Best part of proposed NFL catch rule: the words 'survive the ground' aren't involved

Eric Adelson

ORLANDO, Fla. — Dez Bryant caught the ball.

Calvin Johnson caught the ball.

Jesse James caught the ball.

After much (much, much, much) further review, the NFL has completely rebooted its catch rule, and a newly proposed version basically reverts to what should have been obvious all along.

It’s just a little bit late for the Cowboys, Lions and Steelers.

OK, it’s a lot late.

“We wanted to take the great catches and make them catches,” said head of officials Al Riveron.

It’s crazy that the NFL has been in business for all these decades and just now there’s a recasting of a fundamental football play. The question is: Will this just be another catch rule until something else goes haywire? Will there really be a standard for the sport that lasts?

There is reason for hope on this spring day.

“I think the Dez Bryant [play in the 2014 playoffs against Green Bay] was the start of us realizing something needs to change,” said Rich McKay, who chairs the NFL competition committee.

It was actually before then, way back in 2010, when Calvin Johnson used the football to break his fall in a regular season game in Chicago. To the eyes in the stadium and at home, it was a very strange reversal. It was clear that Johnson had made the reception.

It was also pretty clear that Bryant made the catch at Lambeau Field. As did James, who reached across the goal line against the Patriots in December only to lose the ball. But after several seasons of tweaks, it became impossible to know what was a catch and what wasn’t. Two touchdowns in the Super Bowl that looked like Eagles scores were sent to the replay review with millions of fans having no idea if they were what they seemed to be. Watching a close call became a near-hallucination: Am I seeing what I think I’m seeing?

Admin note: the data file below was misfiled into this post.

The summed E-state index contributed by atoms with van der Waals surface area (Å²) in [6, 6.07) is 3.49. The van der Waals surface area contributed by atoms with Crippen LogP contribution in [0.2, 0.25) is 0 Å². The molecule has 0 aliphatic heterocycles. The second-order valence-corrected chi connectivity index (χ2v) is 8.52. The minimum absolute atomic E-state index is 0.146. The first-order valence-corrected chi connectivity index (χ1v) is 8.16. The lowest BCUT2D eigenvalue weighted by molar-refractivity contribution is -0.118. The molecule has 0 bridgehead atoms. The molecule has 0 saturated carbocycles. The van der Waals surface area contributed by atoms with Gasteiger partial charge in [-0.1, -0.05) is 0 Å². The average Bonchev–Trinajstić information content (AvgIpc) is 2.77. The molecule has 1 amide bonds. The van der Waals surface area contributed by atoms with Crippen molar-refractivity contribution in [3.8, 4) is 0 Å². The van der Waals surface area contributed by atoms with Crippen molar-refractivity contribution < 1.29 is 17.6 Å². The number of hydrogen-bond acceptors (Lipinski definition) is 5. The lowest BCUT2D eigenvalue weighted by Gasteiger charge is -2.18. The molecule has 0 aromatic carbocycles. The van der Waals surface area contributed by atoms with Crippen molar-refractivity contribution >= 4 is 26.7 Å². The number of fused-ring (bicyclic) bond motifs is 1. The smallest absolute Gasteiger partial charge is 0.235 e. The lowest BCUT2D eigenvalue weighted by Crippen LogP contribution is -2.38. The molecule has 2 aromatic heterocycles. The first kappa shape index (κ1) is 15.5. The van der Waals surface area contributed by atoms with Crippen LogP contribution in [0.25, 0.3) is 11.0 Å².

“Every time, we tried to add language to cure a situation,” said McKay, “and that did not serve us well.”

What the league got wrong during these years was giving the ground way too much power over the catch, and giving the replay booth even more power. When you stare at a pixelated version of a reception for minutes on end, the play starts to look different.

Pittsburgh Steelers tight end Jesse James (81) loses his grip on the football after crossing the goal line on a pass play against the New England Patriots in the closing seconds of the fourth quarter of an NFL football game in December. (AP)

Riveron, the current head of officials, says there will be more reliance now on the referees on the field. That’s the best thing he could have said. He even brought in current-day officials to help him re-legislate the controversial calls from the past. Part of the trouble was that former head of officials Dean Blandino didn’t have prior on-field experience. Riveron does.

He says there will be more deference to the initial call going forward “unless we see something that really stands out.” That’s as it should be, as the referees on the field have gotten most of these plays correct the first time.

So what’s the proposed new rule (which is expected to be voted on this week)? It’s three-fold:

1) Control
2) Two feet down or another body part
3) A football move such as: a third step, reaching/extending for the line-to-gain, or the ability to perform such an act.

The words “survive the ground” aren’t involved. “That’s out. No mas,” Riveron proudly said. Gracias a Dios for that.

Of course there will be a play this season (or several) that challenges this new language. What is a “football move?” What is a “reach?” What is “the ability to perform such an act?” That’s when the controversy is sure to swell again. When you have millions of people watching a play and all the relevant replays, and then many of those same people venting about it on social media, you’re going to get resentment and you’re going to get blame. The new catch rule sounds good in the quiet of March; but there will be rage amid the rancor of January.

Humans make errors and, as we’ve learned too well, humans relying on machines make even more errors. The best hope for the new rule is not perfection – that’s impossible – but a process that is understandable to the professionals on the field and the fans at home.

That kind of outcome is just a little more likely now.

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